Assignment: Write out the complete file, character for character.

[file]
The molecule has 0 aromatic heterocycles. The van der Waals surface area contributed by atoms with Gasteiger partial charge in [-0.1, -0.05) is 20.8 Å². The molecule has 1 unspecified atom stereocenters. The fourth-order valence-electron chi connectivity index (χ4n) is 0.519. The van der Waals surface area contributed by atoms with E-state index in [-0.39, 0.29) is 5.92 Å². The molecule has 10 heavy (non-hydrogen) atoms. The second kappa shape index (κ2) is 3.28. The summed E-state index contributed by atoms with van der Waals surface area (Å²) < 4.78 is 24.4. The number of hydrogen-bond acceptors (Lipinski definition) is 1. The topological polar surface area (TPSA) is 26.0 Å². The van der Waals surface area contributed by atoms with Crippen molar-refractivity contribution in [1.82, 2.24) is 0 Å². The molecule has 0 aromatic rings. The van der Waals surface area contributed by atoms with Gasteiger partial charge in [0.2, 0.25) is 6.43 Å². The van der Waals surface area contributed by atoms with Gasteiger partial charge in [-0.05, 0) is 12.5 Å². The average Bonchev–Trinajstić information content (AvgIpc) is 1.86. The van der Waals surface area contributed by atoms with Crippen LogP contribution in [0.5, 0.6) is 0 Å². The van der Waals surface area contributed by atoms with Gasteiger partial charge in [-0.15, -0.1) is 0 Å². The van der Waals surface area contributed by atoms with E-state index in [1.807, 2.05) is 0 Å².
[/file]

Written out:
The molecule has 0 aromatic heterocycles. The van der Waals surface area contributed by atoms with Gasteiger partial charge in [-0.1, -0.05) is 20.8 Å². The molecule has 1 unspecified atom stereocenters. The fourth-order valence-electron chi connectivity index (χ4n) is 0.519. The van der Waals surface area contributed by atoms with E-state index in [-0.39, 0.29) is 5.92 Å². The molecule has 10 heavy (non-hydrogen) atoms. The second kappa shape index (κ2) is 3.28. The summed E-state index contributed by atoms with van der Waals surface area (Å²) < 4.78 is 24.4. The number of hydrogen-bond acceptors (Lipinski definition) is 1. The topological polar surface area (TPSA) is 26.0 Å². The van der Waals surface area contributed by atoms with Crippen molar-refractivity contribution in [1.82, 2.24) is 0 Å². The molecule has 0 aromatic rings. The van der Waals surface area contributed by atoms with Gasteiger partial charge in [0.2, 0.25) is 6.43 Å². The van der Waals surface area contributed by atoms with Gasteiger partial charge in [-0.05, 0) is 12.5 Å². The average Bonchev–Trinajstić information content (AvgIpc) is 1.86. The van der Waals surface area contributed by atoms with Crippen LogP contribution in [0.5, 0.6) is 0 Å². The van der Waals surface area contributed by atoms with Gasteiger partial charge in [-0.15, -0.1) is 0 Å². The van der Waals surface area contributed by atoms with E-state index in [1.807, 2.05) is 0 Å².